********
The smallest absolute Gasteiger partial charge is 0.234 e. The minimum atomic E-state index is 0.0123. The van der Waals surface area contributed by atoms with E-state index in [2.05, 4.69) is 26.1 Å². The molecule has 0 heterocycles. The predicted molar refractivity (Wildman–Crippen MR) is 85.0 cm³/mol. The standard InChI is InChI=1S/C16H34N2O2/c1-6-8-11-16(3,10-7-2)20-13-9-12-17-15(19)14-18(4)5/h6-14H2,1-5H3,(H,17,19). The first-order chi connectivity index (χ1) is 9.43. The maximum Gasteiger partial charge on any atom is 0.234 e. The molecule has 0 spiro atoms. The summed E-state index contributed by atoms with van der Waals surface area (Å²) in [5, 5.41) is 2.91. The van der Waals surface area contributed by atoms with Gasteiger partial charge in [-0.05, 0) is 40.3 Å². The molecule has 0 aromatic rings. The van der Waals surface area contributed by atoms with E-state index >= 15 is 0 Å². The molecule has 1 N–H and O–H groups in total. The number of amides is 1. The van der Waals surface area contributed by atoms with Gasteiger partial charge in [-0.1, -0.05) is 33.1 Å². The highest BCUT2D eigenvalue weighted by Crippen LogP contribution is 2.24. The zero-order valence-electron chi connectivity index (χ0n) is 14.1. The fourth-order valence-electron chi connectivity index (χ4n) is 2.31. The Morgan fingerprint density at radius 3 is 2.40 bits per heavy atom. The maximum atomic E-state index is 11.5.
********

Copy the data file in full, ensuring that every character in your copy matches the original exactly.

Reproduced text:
The smallest absolute Gasteiger partial charge is 0.234 e. The minimum atomic E-state index is 0.0123. The van der Waals surface area contributed by atoms with E-state index in [2.05, 4.69) is 26.1 Å². The molecule has 0 heterocycles. The predicted molar refractivity (Wildman–Crippen MR) is 85.0 cm³/mol. The standard InChI is InChI=1S/C16H34N2O2/c1-6-8-11-16(3,10-7-2)20-13-9-12-17-15(19)14-18(4)5/h6-14H2,1-5H3,(H,17,19). The first-order chi connectivity index (χ1) is 9.43. The maximum Gasteiger partial charge on any atom is 0.234 e. The molecule has 0 spiro atoms. The summed E-state index contributed by atoms with van der Waals surface area (Å²) in [5, 5.41) is 2.91. The van der Waals surface area contributed by atoms with Gasteiger partial charge in [-0.05, 0) is 40.3 Å². The molecule has 0 aromatic rings. The van der Waals surface area contributed by atoms with E-state index >= 15 is 0 Å². The molecule has 1 N–H and O–H groups in total. The number of amides is 1. The van der Waals surface area contributed by atoms with Gasteiger partial charge in [-0.1, -0.05) is 33.1 Å². The highest BCUT2D eigenvalue weighted by Crippen LogP contribution is 2.24. The zero-order valence-electron chi connectivity index (χ0n) is 14.1. The fourth-order valence-electron chi connectivity index (χ4n) is 2.31. The Morgan fingerprint density at radius 3 is 2.40 bits per heavy atom. The maximum atomic E-state index is 11.5.